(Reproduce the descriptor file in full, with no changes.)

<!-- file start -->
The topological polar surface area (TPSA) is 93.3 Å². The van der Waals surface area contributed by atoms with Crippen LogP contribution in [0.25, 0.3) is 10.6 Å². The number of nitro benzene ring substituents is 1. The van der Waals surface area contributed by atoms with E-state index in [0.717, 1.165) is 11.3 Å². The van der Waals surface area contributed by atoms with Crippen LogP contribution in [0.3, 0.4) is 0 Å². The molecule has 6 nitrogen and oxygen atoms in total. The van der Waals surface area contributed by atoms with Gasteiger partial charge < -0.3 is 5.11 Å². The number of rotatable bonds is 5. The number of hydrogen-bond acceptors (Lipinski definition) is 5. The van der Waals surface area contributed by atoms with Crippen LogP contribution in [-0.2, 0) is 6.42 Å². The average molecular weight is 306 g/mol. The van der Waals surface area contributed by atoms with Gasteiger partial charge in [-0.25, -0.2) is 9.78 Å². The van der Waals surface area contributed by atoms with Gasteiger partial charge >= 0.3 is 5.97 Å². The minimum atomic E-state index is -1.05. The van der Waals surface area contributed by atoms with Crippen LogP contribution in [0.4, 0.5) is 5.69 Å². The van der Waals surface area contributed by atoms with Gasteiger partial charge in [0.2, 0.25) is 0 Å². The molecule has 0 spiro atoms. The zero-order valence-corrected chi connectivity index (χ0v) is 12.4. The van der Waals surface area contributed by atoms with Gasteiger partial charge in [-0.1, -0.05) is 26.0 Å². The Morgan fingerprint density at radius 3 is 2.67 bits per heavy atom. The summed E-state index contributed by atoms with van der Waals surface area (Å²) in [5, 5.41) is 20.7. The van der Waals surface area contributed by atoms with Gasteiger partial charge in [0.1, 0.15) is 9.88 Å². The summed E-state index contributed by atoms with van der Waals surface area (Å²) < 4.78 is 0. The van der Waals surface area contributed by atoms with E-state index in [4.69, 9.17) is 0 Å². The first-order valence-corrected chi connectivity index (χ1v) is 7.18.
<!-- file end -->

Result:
The topological polar surface area (TPSA) is 93.3 Å². The van der Waals surface area contributed by atoms with Crippen LogP contribution in [0.25, 0.3) is 10.6 Å². The number of nitro benzene ring substituents is 1. The van der Waals surface area contributed by atoms with E-state index in [0.717, 1.165) is 11.3 Å². The van der Waals surface area contributed by atoms with Crippen LogP contribution in [0.3, 0.4) is 0 Å². The molecule has 6 nitrogen and oxygen atoms in total. The van der Waals surface area contributed by atoms with Gasteiger partial charge < -0.3 is 5.11 Å². The number of rotatable bonds is 5. The number of hydrogen-bond acceptors (Lipinski definition) is 5. The van der Waals surface area contributed by atoms with Crippen LogP contribution in [-0.2, 0) is 6.42 Å². The average molecular weight is 306 g/mol. The van der Waals surface area contributed by atoms with Gasteiger partial charge in [-0.25, -0.2) is 9.78 Å². The van der Waals surface area contributed by atoms with Gasteiger partial charge >= 0.3 is 5.97 Å². The minimum atomic E-state index is -1.05. The van der Waals surface area contributed by atoms with Crippen LogP contribution in [0.4, 0.5) is 5.69 Å². The van der Waals surface area contributed by atoms with Gasteiger partial charge in [0.2, 0.25) is 0 Å². The molecule has 0 spiro atoms. The zero-order valence-corrected chi connectivity index (χ0v) is 12.4. The van der Waals surface area contributed by atoms with Gasteiger partial charge in [-0.1, -0.05) is 26.0 Å². The Morgan fingerprint density at radius 3 is 2.67 bits per heavy atom. The summed E-state index contributed by atoms with van der Waals surface area (Å²) in [5, 5.41) is 20.7. The van der Waals surface area contributed by atoms with Gasteiger partial charge in [0.1, 0.15) is 9.88 Å². The summed E-state index contributed by atoms with van der Waals surface area (Å²) < 4.78 is 0. The van der Waals surface area contributed by atoms with E-state index in [4.69, 9.17) is 0 Å². The first-order valence-corrected chi connectivity index (χ1v) is 7.18.